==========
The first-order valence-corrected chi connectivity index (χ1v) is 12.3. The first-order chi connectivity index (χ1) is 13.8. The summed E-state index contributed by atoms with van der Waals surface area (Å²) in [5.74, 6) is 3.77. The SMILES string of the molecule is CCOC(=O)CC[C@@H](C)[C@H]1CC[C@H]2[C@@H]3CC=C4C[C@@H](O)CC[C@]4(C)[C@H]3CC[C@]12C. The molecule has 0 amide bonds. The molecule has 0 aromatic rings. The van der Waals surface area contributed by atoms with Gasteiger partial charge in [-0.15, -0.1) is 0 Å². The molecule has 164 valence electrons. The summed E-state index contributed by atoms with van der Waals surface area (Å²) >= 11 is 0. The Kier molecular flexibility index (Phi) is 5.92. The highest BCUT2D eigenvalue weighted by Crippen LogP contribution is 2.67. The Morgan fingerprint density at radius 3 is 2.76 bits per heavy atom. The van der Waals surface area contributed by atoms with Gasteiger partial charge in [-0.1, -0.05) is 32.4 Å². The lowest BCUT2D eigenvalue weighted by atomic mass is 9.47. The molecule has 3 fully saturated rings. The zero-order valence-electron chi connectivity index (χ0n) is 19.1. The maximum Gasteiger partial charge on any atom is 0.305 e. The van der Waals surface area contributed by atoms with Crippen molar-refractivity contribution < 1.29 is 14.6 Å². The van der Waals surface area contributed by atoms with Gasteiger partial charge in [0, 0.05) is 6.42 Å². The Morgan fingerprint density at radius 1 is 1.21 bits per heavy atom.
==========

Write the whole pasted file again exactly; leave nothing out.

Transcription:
The first-order valence-corrected chi connectivity index (χ1v) is 12.3. The first-order chi connectivity index (χ1) is 13.8. The summed E-state index contributed by atoms with van der Waals surface area (Å²) in [5.74, 6) is 3.77. The SMILES string of the molecule is CCOC(=O)CC[C@@H](C)[C@H]1CC[C@H]2[C@@H]3CC=C4C[C@@H](O)CC[C@]4(C)[C@H]3CC[C@]12C. The molecule has 0 amide bonds. The molecule has 0 aromatic rings. The van der Waals surface area contributed by atoms with Gasteiger partial charge in [-0.15, -0.1) is 0 Å². The molecule has 164 valence electrons. The summed E-state index contributed by atoms with van der Waals surface area (Å²) >= 11 is 0. The Kier molecular flexibility index (Phi) is 5.92. The highest BCUT2D eigenvalue weighted by Crippen LogP contribution is 2.67. The Morgan fingerprint density at radius 3 is 2.76 bits per heavy atom. The van der Waals surface area contributed by atoms with Gasteiger partial charge in [-0.1, -0.05) is 32.4 Å². The lowest BCUT2D eigenvalue weighted by atomic mass is 9.47. The molecule has 3 fully saturated rings. The zero-order valence-electron chi connectivity index (χ0n) is 19.1. The maximum Gasteiger partial charge on any atom is 0.305 e. The van der Waals surface area contributed by atoms with Crippen molar-refractivity contribution < 1.29 is 14.6 Å². The van der Waals surface area contributed by atoms with Gasteiger partial charge in [0, 0.05) is 6.42 Å². The Morgan fingerprint density at radius 1 is 1.21 bits per heavy atom.